Interplay (Remastered)

March 14, 2006 | Format: MP3

$6.99
Also available in CD Format
Song Title
Time
Popularity  
30
1
7:02
30
2
5:42
30
3
6:30
30
4
6:36
30
5
8:10
30
6
5:01
30
7
6:21
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Product Details

  • Original Release Date: March 14, 2006
  • Release Date: March 14, 2006
  • Label: Concord Records, Inc.
  • Copyright: (C) 1987 Fantasy, Inc.
  • Record Company Required Metadata: Music file metadata contains unique purchase identifier. Learn more.
  • Total Length: 45:22
  • Genres:
  • ASIN: B000UBLQES
  • Average Customer Review: 4.9 out of 5 stars  See all reviews (11 customer reviews)
  • Amazon Best Sellers Rank: #103,143 Paid in Albums (See Top 100 Paid in Albums)

Customer Reviews

4.9 out of 5 stars
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4 star
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Most Helpful Customer Reviews

29 of 29 people found the following review helpful By Tim Smith on October 7, 2002
Format: Audio CD
You may be slightly put off the first time you listen to this CD if you're only familiar with Bill Evans in a trio or from 'Kind of Blue'. The combination is unusual, maybe even unique, for Evans and it may take a few tracks to adjust. But if you haven't embraced this CD by the last notes of 'When You Wish Upon a Star', then the blues 'Interplay' will nail it for you. Some critics have pooh-poohed Evans' ability by saying he couldn't swing. I really don't understand that criticism at all, but for those who contend Evans couldn't play the blues, 'Interplay', which Evans wrote, proves he could. The personnel are all first rate, particularly Jim Hall and one of my favorite drummers, the fantastic Philly Joe Jones. The others, Freddie Hubbard and Percy Heath, are up to their usual high quality, too. My favorite tracks are 'Interplay', 'Wrap Your Troubles in Dreams', and 'When You Wish Upon a Star'.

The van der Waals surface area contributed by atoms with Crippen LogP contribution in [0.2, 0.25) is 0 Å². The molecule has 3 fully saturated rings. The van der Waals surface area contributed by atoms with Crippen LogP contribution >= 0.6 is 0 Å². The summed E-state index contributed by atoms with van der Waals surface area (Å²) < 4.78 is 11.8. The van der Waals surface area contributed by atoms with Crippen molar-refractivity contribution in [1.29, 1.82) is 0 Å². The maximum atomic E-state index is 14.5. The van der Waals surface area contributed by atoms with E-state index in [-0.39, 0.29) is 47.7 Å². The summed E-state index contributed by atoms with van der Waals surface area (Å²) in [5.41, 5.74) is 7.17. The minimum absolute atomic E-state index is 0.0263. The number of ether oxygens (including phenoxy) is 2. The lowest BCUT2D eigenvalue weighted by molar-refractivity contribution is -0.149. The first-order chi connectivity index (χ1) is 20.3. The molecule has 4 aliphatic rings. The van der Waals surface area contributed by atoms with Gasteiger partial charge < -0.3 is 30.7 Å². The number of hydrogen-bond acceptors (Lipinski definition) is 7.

This disc, like so many of Bill Evans' works, is one of those that one can be enjoyed over and over. Even so, I have been listening to Evans' music for many years and I don't recall meeting anyone who owns this CD. That may be due to the fact that many view it as an experiment that failed given that Evans didn't lead another quintet like this again. I don't know if Evans and the other players considered it an experiment, but it surely was no failure. It is one of my five favorite Evans CDs.
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20 of 21 people found the following review helpful By Michael St John on September 19, 2001
Format: Audio CD